Shotgun, Trips, 4 Wide

This was Lee's 4th (and final) play, right after he previously completed what looked to be a first down, which was called back by holding. We ran this formation a good deal throughout the night, and it's basically a modified pistol look. DLO ran a simple out route, Shep ran a slant and go, Randle ran a fly pattern and TT ran the drag on the backside. The play design is fine. You hope DLO is available based off the space vacated by Randle going deep. The linebackers in the middle should get sucked into the slant and go, leaving Toliver as a nice checkdown for a short gain.

Well, that's basically what happened, with Toliver picking up five yards. Unfortunately, we needed 10. Even more unfortunately, Lee had at least three more seconds in the pocket, because the line absolutely did their job. He gave up on the developing routes, got anxious AND threw it behind TT. All in all, it was ugly. The color commentator mentioned that JJ did the same thing earlier in the night... and he's right, he did. This is a major problem. For the most part, our line is providing outstanding protection. The QBs have to trust their pocket, stand in there and make strong throws. Neither of them did so, and it's costing the offense dearly.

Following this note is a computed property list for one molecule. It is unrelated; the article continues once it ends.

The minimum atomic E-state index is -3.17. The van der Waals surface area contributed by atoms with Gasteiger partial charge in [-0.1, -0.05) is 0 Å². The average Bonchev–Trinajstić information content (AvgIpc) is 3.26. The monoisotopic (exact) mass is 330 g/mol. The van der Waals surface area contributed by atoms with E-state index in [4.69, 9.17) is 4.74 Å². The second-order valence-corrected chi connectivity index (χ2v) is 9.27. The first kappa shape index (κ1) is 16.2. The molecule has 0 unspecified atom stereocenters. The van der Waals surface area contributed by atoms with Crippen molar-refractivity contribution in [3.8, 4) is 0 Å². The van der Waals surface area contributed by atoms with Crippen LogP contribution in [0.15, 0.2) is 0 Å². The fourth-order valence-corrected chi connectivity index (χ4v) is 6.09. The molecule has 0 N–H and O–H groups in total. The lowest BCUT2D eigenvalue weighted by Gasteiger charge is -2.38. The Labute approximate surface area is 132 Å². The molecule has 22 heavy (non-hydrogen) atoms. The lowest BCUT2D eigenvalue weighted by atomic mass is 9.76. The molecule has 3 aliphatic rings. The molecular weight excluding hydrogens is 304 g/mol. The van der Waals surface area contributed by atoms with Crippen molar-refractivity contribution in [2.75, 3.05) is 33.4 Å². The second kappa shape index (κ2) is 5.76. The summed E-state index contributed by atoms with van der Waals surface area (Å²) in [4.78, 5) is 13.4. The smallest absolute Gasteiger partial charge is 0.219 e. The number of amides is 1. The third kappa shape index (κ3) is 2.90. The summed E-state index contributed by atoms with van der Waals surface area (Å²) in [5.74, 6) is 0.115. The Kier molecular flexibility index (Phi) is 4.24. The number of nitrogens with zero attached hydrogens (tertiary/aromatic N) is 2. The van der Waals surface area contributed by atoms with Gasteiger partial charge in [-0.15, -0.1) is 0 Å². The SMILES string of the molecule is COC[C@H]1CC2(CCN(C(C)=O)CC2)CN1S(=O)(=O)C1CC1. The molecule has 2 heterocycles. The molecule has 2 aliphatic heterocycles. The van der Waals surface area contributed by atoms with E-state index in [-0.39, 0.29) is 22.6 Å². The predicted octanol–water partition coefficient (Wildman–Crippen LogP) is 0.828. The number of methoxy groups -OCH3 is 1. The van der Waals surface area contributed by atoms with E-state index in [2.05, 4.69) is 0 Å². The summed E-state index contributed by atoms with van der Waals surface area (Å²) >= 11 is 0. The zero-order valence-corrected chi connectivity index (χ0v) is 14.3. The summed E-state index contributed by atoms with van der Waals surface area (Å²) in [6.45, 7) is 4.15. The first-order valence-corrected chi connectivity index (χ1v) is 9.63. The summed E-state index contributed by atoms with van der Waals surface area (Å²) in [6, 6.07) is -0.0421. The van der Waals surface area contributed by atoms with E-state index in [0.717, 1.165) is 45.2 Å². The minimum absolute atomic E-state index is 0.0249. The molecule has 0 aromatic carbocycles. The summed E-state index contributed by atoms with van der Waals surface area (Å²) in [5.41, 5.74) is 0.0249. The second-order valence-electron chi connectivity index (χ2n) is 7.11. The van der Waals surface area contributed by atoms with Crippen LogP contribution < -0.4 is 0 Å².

All in all, I thought Lee looked rough in his one series. Now, it's one series and Lee is a rhythm passer. Once he gets hot, he's rolling. It's impossible to judge a person off four plays. I'm sure Drew Brees has had a four-play stretch where he looked like Ryan Leaf. It happens. But this is also a reminder that there is a reason Jarrett Lee is Jordan Jefferson's backup.